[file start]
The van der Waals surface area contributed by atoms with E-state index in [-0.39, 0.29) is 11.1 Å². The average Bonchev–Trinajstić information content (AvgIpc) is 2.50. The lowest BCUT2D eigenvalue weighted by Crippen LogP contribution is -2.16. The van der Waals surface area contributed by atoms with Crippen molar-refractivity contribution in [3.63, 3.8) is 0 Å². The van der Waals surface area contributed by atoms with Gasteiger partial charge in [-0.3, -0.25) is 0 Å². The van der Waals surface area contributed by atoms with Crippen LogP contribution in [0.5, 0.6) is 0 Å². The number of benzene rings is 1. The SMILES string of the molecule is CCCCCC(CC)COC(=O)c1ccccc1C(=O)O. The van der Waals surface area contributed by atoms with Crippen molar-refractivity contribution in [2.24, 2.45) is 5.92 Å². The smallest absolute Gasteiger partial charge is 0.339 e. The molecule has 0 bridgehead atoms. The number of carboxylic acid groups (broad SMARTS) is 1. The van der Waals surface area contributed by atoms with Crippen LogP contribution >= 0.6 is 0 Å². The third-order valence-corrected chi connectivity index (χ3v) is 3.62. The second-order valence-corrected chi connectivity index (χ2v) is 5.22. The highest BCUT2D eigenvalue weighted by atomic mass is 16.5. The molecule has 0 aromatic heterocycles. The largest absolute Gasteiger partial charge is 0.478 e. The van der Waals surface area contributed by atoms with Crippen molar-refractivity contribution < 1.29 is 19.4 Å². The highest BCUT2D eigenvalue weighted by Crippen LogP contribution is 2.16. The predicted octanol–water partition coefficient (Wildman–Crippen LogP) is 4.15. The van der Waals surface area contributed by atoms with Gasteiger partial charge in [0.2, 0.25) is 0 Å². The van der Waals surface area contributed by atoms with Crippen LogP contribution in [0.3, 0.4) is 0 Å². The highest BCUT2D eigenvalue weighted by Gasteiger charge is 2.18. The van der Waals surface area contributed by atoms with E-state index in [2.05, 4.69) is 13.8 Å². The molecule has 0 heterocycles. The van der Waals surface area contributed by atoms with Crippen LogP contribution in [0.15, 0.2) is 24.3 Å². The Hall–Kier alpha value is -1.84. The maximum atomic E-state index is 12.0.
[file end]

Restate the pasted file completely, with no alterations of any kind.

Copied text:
The van der Waals surface area contributed by atoms with E-state index in [-0.39, 0.29) is 11.1 Å². The average Bonchev–Trinajstić information content (AvgIpc) is 2.50. The lowest BCUT2D eigenvalue weighted by Crippen LogP contribution is -2.16. The van der Waals surface area contributed by atoms with Crippen molar-refractivity contribution in [3.63, 3.8) is 0 Å². The van der Waals surface area contributed by atoms with Gasteiger partial charge in [-0.3, -0.25) is 0 Å². The van der Waals surface area contributed by atoms with Crippen LogP contribution in [0.5, 0.6) is 0 Å². The number of benzene rings is 1. The SMILES string of the molecule is CCCCCC(CC)COC(=O)c1ccccc1C(=O)O. The van der Waals surface area contributed by atoms with Crippen molar-refractivity contribution in [2.24, 2.45) is 5.92 Å². The smallest absolute Gasteiger partial charge is 0.339 e. The molecule has 0 bridgehead atoms. The number of carboxylic acid groups (broad SMARTS) is 1. The van der Waals surface area contributed by atoms with Crippen LogP contribution >= 0.6 is 0 Å². The third-order valence-corrected chi connectivity index (χ3v) is 3.62. The second-order valence-corrected chi connectivity index (χ2v) is 5.22. The highest BCUT2D eigenvalue weighted by atomic mass is 16.5. The molecule has 0 aromatic heterocycles. The largest absolute Gasteiger partial charge is 0.478 e. The van der Waals surface area contributed by atoms with Crippen molar-refractivity contribution < 1.29 is 19.4 Å². The highest BCUT2D eigenvalue weighted by Crippen LogP contribution is 2.16. The predicted octanol–water partition coefficient (Wildman–Crippen LogP) is 4.15. The van der Waals surface area contributed by atoms with Gasteiger partial charge in [0.2, 0.25) is 0 Å². The van der Waals surface area contributed by atoms with Crippen LogP contribution in [0.3, 0.4) is 0 Å². The highest BCUT2D eigenvalue weighted by Gasteiger charge is 2.18. The van der Waals surface area contributed by atoms with E-state index in [2.05, 4.69) is 13.8 Å². The molecule has 0 heterocycles. The van der Waals surface area contributed by atoms with Crippen LogP contribution in [0.15, 0.2) is 24.3 Å². The Hall–Kier alpha value is -1.84. The maximum atomic E-state index is 12.0.